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Ancient Olympics

The Olympic Games were one of the sets of Panhellenic games held in ancient Greece. Open to all Greeks, the games conferred honor on the winners and their hometowns. The games were also religious festivals, and their origins were intimately connected with death and funerals, myths and legends. Learn about the event line-up, the complicated question of whether there were any women present, myths and urban legends about the games, and some of the important names and terms connected with them.
  1. Olympia, Greece
  2. Pindar
  3. Roman Sports

The Mythological Origins of the Olympics Part I
The origins of the Olympics are unknown, although there are some colorful myths about the heroes who inaugurated the games as death memorials.

The Mythological Origins of the Olympics Part II
The family of Tantalus is described as cursed. Here is the explanation for one of the curses that was uttered as the result of treacherous, but understandable behavior on the part of Tantalus' son.

Ancient Olympics - Starting Point for the Olympics
Here you'll find introductory information on the Panhellenic Games held every four years in ancient Greece, the origin of the games, the events, officials, the sacred truce, and more. Also see Olympic Origins . Review: 'A Visitor's Guide to the Ancient Olympics,' by Neil Faulkner A review of the 2012 introduction to the...

Victory Wreaths
The winners of the ancient Panhellenic games, including the Olympics, received victory wreaths or crowns. Did you know that the successful competitors at the Olympics did not receive laurel wreaths? That's not to say laurel wreaths should not be associated with victory. There was one set of Panhellenic games where the victory wreath was made...

What Are Some Special Terms Connected With the Ancient Olympics?
Familiarize these terms about the ancient Olympic games to highlight some of the differences between then and now.

Cheating During the Ancient Olympics
There are a limited number of instances of cheating at the ancient Olympics. It is assumed there were other cheaters who lucked out, but the 10 judges, Hellanodikai, were considered honest and it is not thought there was a lot of cheating. This list is based indirectly on Pausanias.

Individual Events at the Olympics - Categories of Competition
The list of events even at the modern Olympics changes over time. The same was true in the ancient Olympic games. Learn about the original events and those added to the line-up over time.

The Olympics as Sublimated Warfare
It may seem strange to us to note that the Olympic games were originally connected with death, but perhaps this won't seem so bizarre when you look at the games themselves as a safe, stylized encounter between two opponents in which death is an unlikely outcome.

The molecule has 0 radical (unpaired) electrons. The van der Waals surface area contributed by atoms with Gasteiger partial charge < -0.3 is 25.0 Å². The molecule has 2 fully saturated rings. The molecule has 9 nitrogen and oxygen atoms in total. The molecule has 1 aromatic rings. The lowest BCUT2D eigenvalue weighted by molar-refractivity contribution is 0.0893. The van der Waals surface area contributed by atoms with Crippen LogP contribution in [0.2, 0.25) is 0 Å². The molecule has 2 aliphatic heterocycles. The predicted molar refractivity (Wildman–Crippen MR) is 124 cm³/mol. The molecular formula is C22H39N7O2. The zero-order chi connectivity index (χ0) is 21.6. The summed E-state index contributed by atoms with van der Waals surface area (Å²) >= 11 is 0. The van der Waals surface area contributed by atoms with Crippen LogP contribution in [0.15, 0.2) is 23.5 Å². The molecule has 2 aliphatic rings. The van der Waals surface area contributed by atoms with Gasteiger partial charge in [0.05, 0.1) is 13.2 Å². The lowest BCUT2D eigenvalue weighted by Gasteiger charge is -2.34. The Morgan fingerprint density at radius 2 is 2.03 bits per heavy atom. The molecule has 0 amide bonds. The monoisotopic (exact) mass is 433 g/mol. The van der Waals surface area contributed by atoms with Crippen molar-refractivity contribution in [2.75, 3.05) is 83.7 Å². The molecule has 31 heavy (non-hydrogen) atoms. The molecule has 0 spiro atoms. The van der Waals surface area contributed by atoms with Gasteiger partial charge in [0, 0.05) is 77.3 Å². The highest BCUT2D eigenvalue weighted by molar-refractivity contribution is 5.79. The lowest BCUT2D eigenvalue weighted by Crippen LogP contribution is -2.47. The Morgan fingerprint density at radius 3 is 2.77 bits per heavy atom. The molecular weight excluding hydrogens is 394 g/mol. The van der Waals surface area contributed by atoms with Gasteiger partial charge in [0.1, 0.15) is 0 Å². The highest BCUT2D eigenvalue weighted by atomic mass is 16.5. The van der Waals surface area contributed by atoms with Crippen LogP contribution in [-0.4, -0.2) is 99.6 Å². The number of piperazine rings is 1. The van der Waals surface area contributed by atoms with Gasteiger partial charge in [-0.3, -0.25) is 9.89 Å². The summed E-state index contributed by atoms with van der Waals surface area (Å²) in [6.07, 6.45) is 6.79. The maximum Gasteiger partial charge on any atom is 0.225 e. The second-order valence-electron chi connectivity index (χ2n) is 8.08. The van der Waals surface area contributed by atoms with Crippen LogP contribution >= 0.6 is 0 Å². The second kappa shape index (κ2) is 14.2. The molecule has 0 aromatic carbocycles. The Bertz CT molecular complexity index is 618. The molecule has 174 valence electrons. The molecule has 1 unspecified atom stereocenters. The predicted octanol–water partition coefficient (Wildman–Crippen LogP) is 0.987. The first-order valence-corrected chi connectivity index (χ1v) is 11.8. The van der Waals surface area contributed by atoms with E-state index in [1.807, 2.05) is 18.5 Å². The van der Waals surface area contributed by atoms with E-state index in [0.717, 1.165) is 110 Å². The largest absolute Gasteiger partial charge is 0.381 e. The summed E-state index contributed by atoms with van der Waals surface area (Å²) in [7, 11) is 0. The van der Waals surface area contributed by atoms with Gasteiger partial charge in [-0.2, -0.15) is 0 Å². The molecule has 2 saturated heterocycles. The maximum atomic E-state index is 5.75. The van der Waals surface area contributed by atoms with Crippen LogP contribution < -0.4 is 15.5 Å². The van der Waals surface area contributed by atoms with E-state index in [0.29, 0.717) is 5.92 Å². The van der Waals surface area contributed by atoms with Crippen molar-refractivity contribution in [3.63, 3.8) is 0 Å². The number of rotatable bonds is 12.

What's Love Got to Do With It? The Victory Laurel
Apollo slew the python, competed with Pan, and insulted the love god; as a result the victory laurel was used to crown victors at the Pythian games.

Profile of the Greek God Apollo
Apollo is credited with the start of one of the panhellenic games, the Pythian ones, which featured musical competitions.

Oenomaus King of Pisa in Elis
Oenomaus was the king of Pisa in Elis after whose death the Olympic Games were instituted.

Statue of Zeus at Olympia
Glossary entry on the statue of Zeus at Olympia.

Epictetus on the Olympics
What Epictetus had to say about training for the Olympic Games, from the Golden Sayings of Epictetus.

Hellanodikai were Greek judges at the Olympics.

Battle of Marathon
This is the battle renowned for the legendary run to bring the news to the Greeks.

Ancient Greek Olympics
Pick a team: Corinth, Megara, Athens, Sparta, or Argos; then become a Greek athlete competing in "Olympic" sports geared to the classroom.

Olympic Truce - Myth and Reality
Debunking the myth of the Olympic truce, Harvey Abrams explains that ekecheiria didn't stop wars.

Review: 'A Visitor's Guide to the Ancient Olympics,' by Neil Faulkner
A review of the 2012 introduction to the world of the ancient Greek Olympics of the Classical period, 'A Visitor's Guide to the Ancient Olympic,' by Neil Faulkner.

Basic definition of an Olympiad.

Olympics Sports Illustrated
Over the years, the number of events at the ancient Olympics increased. While many, but not all of the contests may sound familiar, the rules were different. Some of the differences are visible on the artifacts shown here.

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